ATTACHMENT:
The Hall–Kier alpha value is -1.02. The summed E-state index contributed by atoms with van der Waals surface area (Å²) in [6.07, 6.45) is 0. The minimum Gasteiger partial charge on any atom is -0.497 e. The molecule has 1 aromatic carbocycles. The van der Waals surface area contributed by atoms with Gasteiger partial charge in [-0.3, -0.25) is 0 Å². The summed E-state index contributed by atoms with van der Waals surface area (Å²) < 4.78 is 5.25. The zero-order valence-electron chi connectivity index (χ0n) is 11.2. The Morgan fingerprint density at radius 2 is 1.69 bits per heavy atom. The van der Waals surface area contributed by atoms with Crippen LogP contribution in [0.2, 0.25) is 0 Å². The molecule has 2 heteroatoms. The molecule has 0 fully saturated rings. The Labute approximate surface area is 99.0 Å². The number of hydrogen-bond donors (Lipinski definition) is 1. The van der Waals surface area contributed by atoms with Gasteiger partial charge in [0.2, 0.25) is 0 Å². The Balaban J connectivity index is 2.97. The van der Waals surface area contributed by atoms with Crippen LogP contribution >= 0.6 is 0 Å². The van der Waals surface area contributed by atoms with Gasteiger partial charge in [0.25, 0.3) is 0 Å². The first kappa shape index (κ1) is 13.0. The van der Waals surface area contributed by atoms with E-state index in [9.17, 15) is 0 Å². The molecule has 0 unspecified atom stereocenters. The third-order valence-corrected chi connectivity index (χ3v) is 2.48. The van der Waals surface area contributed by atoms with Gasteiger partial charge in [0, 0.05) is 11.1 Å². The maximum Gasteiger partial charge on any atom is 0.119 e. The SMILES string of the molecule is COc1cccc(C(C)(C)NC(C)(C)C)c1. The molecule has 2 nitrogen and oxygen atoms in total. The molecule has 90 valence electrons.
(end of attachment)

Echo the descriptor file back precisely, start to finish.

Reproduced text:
The Hall–Kier alpha value is -1.02. The summed E-state index contributed by atoms with van der Waals surface area (Å²) in [6.07, 6.45) is 0. The minimum Gasteiger partial charge on any atom is -0.497 e. The molecule has 1 aromatic carbocycles. The van der Waals surface area contributed by atoms with Gasteiger partial charge in [-0.3, -0.25) is 0 Å². The summed E-state index contributed by atoms with van der Waals surface area (Å²) < 4.78 is 5.25. The zero-order valence-electron chi connectivity index (χ0n) is 11.2. The Morgan fingerprint density at radius 2 is 1.69 bits per heavy atom. The van der Waals surface area contributed by atoms with Crippen LogP contribution in [0.2, 0.25) is 0 Å². The molecule has 2 heteroatoms. The molecule has 0 fully saturated rings. The Labute approximate surface area is 99.0 Å². The number of hydrogen-bond donors (Lipinski definition) is 1. The van der Waals surface area contributed by atoms with Gasteiger partial charge in [0.2, 0.25) is 0 Å². The Balaban J connectivity index is 2.97. The van der Waals surface area contributed by atoms with Crippen LogP contribution >= 0.6 is 0 Å². The van der Waals surface area contributed by atoms with Gasteiger partial charge in [0.25, 0.3) is 0 Å². The first kappa shape index (κ1) is 13.0. The van der Waals surface area contributed by atoms with E-state index in [9.17, 15) is 0 Å². The molecule has 0 unspecified atom stereocenters. The third-order valence-corrected chi connectivity index (χ3v) is 2.48. The van der Waals surface area contributed by atoms with Gasteiger partial charge in [0, 0.05) is 11.1 Å². The maximum Gasteiger partial charge on any atom is 0.119 e. The SMILES string of the molecule is COc1cccc(C(C)(C)NC(C)(C)C)c1. The molecule has 2 nitrogen and oxygen atoms in total. The molecule has 90 valence electrons.